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Biden says Obama not 'bluffing' on Iran, Netanyahu warns foe nearing 'red line'

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March 4, 2013: Vice President Joe Biden addresses the American-Israeli Public Affairs Committee (AIPAC) 2013 Policy Conference in Washington. (AP)

Vice President Biden said Monday that President Obama is not "bluffing" about his willingness to use military force to prevent Iran from acquiring a nuclear weapon -- as Israeli Prime Minister Benjamin Netanyahu claimed Iran is inching closer to what he calls the "red line." 

Both leaders spoke at the annual conference for the American Israel Public Affairs Committee, the powerful pro-Israel lobby. Netanyahu made clear he does not think Iran has yet crossed the "red line" -- which he defines as making 90 percent of the progress toward bomb-ready uranium. 

But he warned that Iran is getting closer and beseeched the international community to prevent that outcome. 

"We shall always defend the one and only Jewish state," Netanyahu said. 

Biden told AIPAC that protecting Israel is in the United States' interest -- he said the U.S. still prefers a diplomatic option on Iran but that the window for that is closing. 

Biden said efforts to delegitimize Israel as a Jewish state are the most dangerous changes he's seen as it relates to Israel's security. He said Israel's legitimacy is non-negotiable for the U.S.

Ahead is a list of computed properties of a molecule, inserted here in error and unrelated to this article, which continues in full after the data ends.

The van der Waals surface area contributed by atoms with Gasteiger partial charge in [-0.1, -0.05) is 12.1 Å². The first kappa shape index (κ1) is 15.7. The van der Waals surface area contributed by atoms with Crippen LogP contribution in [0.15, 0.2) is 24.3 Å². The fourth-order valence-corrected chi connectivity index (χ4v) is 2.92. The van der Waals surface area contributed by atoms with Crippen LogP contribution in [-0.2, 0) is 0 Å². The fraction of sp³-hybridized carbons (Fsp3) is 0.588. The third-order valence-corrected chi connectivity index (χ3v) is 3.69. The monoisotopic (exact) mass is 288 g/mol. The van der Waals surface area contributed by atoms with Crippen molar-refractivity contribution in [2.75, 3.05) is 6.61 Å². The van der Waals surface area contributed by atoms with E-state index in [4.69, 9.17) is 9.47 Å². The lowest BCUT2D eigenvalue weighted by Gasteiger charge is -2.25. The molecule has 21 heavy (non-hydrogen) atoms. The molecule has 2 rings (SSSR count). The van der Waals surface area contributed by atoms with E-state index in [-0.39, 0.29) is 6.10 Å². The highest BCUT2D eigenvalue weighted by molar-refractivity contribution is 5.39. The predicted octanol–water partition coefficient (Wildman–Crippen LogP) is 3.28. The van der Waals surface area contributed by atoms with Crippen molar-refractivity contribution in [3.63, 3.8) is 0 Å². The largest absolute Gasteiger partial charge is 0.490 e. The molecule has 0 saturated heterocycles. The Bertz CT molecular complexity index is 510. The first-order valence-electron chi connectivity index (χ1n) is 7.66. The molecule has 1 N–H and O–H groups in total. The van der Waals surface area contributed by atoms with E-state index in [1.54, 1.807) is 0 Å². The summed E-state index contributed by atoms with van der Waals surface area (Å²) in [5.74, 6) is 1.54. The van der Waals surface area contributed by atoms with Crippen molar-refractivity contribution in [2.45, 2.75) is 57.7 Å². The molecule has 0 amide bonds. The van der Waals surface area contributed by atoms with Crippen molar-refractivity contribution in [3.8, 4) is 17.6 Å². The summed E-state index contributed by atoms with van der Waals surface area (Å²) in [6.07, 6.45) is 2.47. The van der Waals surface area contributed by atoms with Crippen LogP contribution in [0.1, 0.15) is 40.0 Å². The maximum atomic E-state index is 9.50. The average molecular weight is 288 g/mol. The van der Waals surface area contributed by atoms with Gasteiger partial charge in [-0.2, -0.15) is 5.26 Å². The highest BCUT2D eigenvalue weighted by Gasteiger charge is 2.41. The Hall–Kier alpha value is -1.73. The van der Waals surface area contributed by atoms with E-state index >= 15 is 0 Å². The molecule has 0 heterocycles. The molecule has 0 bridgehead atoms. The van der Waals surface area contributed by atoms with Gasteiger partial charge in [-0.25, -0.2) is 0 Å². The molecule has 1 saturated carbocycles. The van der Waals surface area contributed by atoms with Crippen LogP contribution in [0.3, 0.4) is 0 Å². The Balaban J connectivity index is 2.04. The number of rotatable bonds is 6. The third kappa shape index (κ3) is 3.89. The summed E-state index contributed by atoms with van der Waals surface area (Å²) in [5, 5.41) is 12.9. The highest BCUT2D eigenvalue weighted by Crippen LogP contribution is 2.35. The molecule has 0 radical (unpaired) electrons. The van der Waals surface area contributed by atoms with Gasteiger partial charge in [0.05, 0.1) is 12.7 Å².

"It is not a matter of debate. Don't raise it with us. Do not raise it with us," Biden said. "It is not negotiable." 

Arguing the U.S. and Israel have a shared interest in preventing Iran from acquiring a nuclear weapon, which Israel views as an existential threat, Biden said the Obama administration would not back down from its pledge to intervene militarily should all other options fail. 

"President Barack Obama is not bluffing," Biden said.

Biden also sought to clarify the Obama administration's policy toward its nuclear program -- which is to "prevent" a nuclear weapon, not "contain" it. 

This comes after Obama's newly confirmed Defense Secretary Chuck Hagel, during his confirmation hearing, flubbed the issue and initially described a policy of containment. He later corrected himself, but throughout the process faced criticism from Republicans that he was not sufficiently tough on Iran or supportive of Israel. 

The Associated Press contributed to this report.